That being said, the real excitement for me is with the dramatic ladies on their way to the Broadway stage. Laurie Metcalf (A Doll’s House, Part 2), with Oscar dreams buzzing around her performance in the magnificent and award-winning film, “Lady Bird“ (directed by first timer Greta Gerwig) is starring with the legendary Glenda Jackson (2017 Evening Standard Natasha Richardson Award for Best Actress playing the title role in Old Vic’s King Lear) and the talented Alison Pill (2006 Broadway’s The Lieutenant of Inishmore) in the revival of Edward Albee’s Three Tall Women opening March 29th at the Golden Theatre. Directed by the always amazing and interesting Joe Mantello (Wicked, The Humans), this will be the the second most exciting revival of a play on Broadway this year (Angels being #1), and one of the most thrilling casts assembled.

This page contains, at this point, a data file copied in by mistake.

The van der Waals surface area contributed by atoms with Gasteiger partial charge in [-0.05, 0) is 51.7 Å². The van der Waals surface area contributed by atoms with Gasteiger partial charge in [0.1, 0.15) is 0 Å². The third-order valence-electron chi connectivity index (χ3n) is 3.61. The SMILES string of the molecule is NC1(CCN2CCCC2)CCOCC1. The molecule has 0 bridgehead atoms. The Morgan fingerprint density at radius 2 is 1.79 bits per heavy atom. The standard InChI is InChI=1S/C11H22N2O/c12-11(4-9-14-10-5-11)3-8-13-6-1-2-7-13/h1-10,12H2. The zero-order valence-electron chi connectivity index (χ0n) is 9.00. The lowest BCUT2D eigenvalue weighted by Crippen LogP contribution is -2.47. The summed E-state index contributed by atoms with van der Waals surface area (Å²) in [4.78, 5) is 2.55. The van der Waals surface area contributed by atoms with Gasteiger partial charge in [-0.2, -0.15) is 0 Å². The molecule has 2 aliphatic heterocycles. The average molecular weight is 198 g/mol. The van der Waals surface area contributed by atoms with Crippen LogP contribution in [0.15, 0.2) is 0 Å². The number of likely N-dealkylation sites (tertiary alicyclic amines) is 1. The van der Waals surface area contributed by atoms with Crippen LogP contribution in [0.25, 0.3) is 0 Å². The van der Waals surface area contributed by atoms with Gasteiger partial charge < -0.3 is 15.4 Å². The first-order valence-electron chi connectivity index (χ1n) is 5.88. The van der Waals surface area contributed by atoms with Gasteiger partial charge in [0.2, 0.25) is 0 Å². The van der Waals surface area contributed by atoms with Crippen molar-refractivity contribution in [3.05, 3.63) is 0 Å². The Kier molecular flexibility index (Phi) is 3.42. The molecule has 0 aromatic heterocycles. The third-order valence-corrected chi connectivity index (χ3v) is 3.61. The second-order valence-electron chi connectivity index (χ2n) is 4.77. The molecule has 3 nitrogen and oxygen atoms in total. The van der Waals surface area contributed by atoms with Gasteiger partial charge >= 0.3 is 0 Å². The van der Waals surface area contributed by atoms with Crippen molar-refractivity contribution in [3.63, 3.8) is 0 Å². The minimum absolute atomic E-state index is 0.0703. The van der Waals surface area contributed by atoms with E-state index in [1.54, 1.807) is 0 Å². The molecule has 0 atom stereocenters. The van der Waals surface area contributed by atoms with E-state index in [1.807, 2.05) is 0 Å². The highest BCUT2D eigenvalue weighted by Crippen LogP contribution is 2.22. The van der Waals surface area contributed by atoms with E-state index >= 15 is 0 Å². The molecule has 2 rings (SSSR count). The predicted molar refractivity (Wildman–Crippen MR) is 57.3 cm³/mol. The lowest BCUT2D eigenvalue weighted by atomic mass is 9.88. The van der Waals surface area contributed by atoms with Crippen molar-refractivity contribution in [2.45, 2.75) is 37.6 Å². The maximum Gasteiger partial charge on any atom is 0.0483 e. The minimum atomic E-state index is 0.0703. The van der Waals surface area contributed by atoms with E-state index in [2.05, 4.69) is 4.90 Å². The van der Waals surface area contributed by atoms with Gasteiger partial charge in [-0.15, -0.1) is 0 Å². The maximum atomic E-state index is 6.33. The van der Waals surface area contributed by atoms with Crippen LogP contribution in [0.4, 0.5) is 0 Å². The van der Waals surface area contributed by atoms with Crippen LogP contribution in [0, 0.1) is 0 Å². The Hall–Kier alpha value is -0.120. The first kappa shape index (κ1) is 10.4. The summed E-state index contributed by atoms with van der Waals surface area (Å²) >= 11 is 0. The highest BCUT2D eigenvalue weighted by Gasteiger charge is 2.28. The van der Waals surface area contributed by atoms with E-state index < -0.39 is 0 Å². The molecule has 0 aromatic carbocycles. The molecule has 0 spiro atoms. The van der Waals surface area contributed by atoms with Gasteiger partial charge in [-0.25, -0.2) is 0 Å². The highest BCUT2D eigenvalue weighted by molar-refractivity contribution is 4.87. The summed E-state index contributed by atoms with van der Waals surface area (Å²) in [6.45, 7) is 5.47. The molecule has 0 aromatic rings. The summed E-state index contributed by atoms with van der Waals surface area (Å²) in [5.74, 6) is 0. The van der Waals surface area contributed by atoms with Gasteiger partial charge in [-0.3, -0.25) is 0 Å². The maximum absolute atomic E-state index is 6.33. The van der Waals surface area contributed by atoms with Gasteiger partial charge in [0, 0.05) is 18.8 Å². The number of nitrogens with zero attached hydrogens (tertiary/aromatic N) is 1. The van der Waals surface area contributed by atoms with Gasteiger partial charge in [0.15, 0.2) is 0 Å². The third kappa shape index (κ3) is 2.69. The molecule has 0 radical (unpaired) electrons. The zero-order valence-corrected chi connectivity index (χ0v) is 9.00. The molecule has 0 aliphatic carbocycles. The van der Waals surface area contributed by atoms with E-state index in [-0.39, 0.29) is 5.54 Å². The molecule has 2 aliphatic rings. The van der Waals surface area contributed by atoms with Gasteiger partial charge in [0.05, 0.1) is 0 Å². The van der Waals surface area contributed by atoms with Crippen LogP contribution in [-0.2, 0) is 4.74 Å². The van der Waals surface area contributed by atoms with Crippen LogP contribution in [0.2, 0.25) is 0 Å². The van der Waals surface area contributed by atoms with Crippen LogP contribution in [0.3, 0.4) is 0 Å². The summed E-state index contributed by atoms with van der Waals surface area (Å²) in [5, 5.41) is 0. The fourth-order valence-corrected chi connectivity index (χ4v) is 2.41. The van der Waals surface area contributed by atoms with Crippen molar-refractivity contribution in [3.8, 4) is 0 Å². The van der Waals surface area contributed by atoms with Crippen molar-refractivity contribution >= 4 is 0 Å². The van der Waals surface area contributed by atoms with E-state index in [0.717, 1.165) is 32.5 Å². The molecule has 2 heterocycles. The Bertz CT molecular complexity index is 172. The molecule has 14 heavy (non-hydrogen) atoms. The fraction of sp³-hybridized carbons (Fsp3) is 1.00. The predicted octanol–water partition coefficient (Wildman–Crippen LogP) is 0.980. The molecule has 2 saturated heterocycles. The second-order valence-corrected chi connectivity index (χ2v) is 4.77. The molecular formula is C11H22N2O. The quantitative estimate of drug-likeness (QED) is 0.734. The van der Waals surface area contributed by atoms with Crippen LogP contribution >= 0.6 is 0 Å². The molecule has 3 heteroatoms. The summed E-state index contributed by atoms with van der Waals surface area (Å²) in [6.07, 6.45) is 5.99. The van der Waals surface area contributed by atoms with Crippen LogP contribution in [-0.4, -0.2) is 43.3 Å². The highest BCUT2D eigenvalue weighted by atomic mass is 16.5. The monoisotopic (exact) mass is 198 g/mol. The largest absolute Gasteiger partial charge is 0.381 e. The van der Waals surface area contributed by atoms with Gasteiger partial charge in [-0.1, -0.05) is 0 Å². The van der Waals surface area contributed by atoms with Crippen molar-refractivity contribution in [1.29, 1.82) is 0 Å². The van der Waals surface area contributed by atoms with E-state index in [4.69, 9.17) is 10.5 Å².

So what about the men heading to the stage this spring? The biggest name coming to Broadway, beyond Harry Potter, is Denzel Washington leading the Broadway revival of the classic Eugene O’Neill play, The Iceman Cometh, opening at the Bernard B. Jacobs Theatre on April 26th, the official last day for shows to open on Broadway and still be eligible for the 2018 Tony Awards. Maybe you’ve heard of this actor. He has starred in and won a Tony award for the 2010 production of August Wilson’s Fences, won three Golden Globes and two Academy Awards (‘Glory‘, ‘Training Day‘) for his film work, and by many, he’s considered to be one of our generation’s finest actors. I can’t say that I’m the biggest fan of his work, generally feeling that I am always seeing Washington ACT, rather than inhabit, but maybe I’ll change my mind this time around. Time will tell.